Vincent Quayle, St. Ambrose Housing Center’s (SAHC) veteran community activist, calls the program, “The most exciting thing I’ve been involved with since we picketed the banks over red-lining in 1972!” The program, “Asset Control”; under it, SAHC purchases residential properties at a 50 percent discount in Northeast Baltimore by the U.S. Dept of Housing and Urban Development (HUD) after foreclosure of federally-backed mortgages. SAHC buys the houses, renovates them, and sells them at the market. The program addresses the negative neighborhood impacts of large numbers of HUD foreclosures, all of which need repair or renovation, putting them back into the hands of homeowners, and not investors.
Summarizing results, Mr. Quayle reports, “Since October 8, 2004, we have purchased 34 houses from HUD. Construction was completed on 12 houses and they were sold immediately. The homes are beautiful, and we expect to meet our objective of 60 houses by October 8, 2005.
“A second objective is to renovate and sell houses to homeowners, repopulating and stabilizing neighborhoods. That is why all of the houses have been, and will be, sold to ‘homeowners’. A year ago houses in the Northeast neighborhoods where we are working were sold for $85,000 to $95,000. Today, these same houses are selling in a day or two, and for $115,000 to $125,000. We are playing a role in driving the market–stagnant in these neighborhoods for the past decade.
“We believe the strong market sales of our Asset Control houses increase the equity of existing homeowners and bolsters their confidence in their community.
“Our third objective is to set higher standards for renovation and to encourage other homeowners to invest. When budgets allow, we build new decks, wooden picket fencing, window shutters in the front. Outside, we provide new landscaping, brass lights and mailboxes.”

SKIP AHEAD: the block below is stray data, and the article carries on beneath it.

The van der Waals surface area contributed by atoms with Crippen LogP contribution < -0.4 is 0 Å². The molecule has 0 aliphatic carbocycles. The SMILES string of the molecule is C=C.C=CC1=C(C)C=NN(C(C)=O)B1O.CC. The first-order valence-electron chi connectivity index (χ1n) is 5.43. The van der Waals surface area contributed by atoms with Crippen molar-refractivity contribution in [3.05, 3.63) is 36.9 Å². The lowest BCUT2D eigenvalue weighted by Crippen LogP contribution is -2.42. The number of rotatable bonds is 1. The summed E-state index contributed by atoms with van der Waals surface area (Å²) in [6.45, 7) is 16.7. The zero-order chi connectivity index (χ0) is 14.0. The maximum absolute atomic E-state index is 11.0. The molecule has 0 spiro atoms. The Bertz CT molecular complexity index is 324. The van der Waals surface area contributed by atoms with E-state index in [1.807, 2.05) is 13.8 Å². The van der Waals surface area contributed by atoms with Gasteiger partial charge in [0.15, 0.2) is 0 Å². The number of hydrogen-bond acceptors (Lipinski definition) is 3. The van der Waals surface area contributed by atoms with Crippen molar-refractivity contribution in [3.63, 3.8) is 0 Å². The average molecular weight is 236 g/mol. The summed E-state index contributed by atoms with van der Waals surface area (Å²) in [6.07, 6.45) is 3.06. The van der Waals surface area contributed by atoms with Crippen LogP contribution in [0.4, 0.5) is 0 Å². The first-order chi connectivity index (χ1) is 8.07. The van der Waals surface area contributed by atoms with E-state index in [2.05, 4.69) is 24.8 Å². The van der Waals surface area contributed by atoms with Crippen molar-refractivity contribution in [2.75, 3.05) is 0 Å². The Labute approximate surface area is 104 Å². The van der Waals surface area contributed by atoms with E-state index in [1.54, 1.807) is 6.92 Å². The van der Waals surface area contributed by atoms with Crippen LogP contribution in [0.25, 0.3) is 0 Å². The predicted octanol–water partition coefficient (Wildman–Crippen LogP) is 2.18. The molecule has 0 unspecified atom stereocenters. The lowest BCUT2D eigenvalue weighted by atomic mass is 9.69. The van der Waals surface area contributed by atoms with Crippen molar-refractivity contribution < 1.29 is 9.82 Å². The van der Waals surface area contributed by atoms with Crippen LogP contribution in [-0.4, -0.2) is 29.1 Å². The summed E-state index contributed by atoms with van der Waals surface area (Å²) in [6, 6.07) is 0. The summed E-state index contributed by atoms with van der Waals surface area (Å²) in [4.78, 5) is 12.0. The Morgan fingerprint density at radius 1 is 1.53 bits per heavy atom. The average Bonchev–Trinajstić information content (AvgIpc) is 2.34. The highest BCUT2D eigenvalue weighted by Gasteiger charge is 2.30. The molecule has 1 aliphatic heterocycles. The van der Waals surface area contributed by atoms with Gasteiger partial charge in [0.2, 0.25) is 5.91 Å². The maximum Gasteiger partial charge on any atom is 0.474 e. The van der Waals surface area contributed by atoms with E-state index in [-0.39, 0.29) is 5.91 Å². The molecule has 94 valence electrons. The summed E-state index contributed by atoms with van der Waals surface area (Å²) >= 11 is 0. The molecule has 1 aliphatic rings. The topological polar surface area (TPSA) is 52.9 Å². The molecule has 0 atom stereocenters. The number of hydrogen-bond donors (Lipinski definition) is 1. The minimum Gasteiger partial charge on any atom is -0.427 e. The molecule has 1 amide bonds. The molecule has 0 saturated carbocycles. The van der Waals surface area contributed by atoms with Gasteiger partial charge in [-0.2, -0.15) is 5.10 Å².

First year operating expense was provided by a $150,000 grant from The Abell Foundation; other support came from the Marion S. Knott Foundation ($35,000), Maryland Dept Housing and Community Development ($45,000), Baltimore Community Foundation ($10,000); Wm. Baker ($10,000) and Clayton Baker Trust ($25,000). Five lending institutions—Sun Trust, Susquehanna, K, Bradford, Madison Bohemian
banks, and Liberty Federal Savings and Loan, provide loans for acquisition and renovation of houses. Building on early success, Senator Barbara Mikulski recently secured a $300,000 federal grant to expand the
program to buy and renovate private, non-FHA foreclosures in the Asset Control area. State bond funds of $200,000 and Baltimore City HOME funds of $100,000 have also recently been contributed to expand
the program in Belair-Edison.
Quayle adds: “We expect to earn $18,000 on each of the first homes that have been sold for $144,000. If we can keep up this pace the project would become self-sufficient and earn enough money to support our other programs –in anticipation of deep, federal cuts. We hope to be able to buy and renovate 100 HUD owned and privately foreclosed houses a year by 2007 and expand beyond the Northeast neighborhoods.
“But the really exciting news is this: Since we have been working with the program in these neighborhoods, no FHA foreclosure has been lost out of ‘home ownership’!”
Abell Foundation Salutes: Vincent Quayle, the funders, Senator Mikulski, and all of the participating financial and philanthropic institutions, the city and state leadership for leadership and support of the Asset Control program–helping to stabilize city neighborhoods by preserving houses for home ownership by purchasing, renovating them, and then selling them to new owner-occupants—and, in the end, for taking control of Asset Control.